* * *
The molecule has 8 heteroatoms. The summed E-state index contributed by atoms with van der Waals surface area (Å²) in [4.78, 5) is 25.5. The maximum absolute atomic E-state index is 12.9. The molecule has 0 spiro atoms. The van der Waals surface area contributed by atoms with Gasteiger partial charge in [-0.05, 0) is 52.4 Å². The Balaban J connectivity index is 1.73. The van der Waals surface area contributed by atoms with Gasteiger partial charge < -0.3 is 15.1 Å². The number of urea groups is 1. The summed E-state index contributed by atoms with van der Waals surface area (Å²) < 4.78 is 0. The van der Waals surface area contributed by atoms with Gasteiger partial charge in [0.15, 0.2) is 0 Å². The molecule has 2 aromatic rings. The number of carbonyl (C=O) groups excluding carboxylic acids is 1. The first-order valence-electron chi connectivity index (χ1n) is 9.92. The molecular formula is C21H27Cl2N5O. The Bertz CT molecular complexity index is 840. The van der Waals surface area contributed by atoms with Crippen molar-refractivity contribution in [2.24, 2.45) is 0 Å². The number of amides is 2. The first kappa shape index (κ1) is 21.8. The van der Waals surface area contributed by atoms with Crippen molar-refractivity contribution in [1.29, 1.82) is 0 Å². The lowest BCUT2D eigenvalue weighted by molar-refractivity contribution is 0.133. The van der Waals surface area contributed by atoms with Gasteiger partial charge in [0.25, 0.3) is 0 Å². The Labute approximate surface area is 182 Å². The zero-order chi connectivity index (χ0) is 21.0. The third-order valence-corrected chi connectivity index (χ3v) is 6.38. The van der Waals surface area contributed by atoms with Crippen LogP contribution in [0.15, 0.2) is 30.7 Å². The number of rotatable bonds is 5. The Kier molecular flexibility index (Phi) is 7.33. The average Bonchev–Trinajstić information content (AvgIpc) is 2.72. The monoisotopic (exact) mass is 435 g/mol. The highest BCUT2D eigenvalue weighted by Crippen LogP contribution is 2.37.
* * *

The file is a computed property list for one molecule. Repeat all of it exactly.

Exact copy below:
The molecule has 8 heteroatoms. The summed E-state index contributed by atoms with van der Waals surface area (Å²) in [4.78, 5) is 25.5. The maximum absolute atomic E-state index is 12.9. The molecule has 0 spiro atoms. The van der Waals surface area contributed by atoms with Gasteiger partial charge in [-0.05, 0) is 52.4 Å². The Balaban J connectivity index is 1.73. The van der Waals surface area contributed by atoms with Gasteiger partial charge < -0.3 is 15.1 Å². The number of urea groups is 1. The summed E-state index contributed by atoms with van der Waals surface area (Å²) < 4.78 is 0. The van der Waals surface area contributed by atoms with Gasteiger partial charge in [0.15, 0.2) is 0 Å². The molecule has 2 aromatic rings. The number of carbonyl (C=O) groups excluding carboxylic acids is 1. The first-order valence-electron chi connectivity index (χ1n) is 9.92. The molecular formula is C21H27Cl2N5O. The Bertz CT molecular complexity index is 840. The van der Waals surface area contributed by atoms with Crippen molar-refractivity contribution in [2.24, 2.45) is 0 Å². The number of amides is 2. The first kappa shape index (κ1) is 21.8. The van der Waals surface area contributed by atoms with Crippen molar-refractivity contribution in [1.29, 1.82) is 0 Å². The lowest BCUT2D eigenvalue weighted by molar-refractivity contribution is 0.133. The van der Waals surface area contributed by atoms with Gasteiger partial charge in [0.25, 0.3) is 0 Å². The Labute approximate surface area is 182 Å². The zero-order chi connectivity index (χ0) is 21.0. The third-order valence-corrected chi connectivity index (χ3v) is 6.38. The van der Waals surface area contributed by atoms with Crippen LogP contribution in [0.15, 0.2) is 30.7 Å². The number of rotatable bonds is 5. The Kier molecular flexibility index (Phi) is 7.33. The average Bonchev–Trinajstić information content (AvgIpc) is 2.72. The monoisotopic (exact) mass is 435 g/mol. The highest BCUT2D eigenvalue weighted by Crippen LogP contribution is 2.37.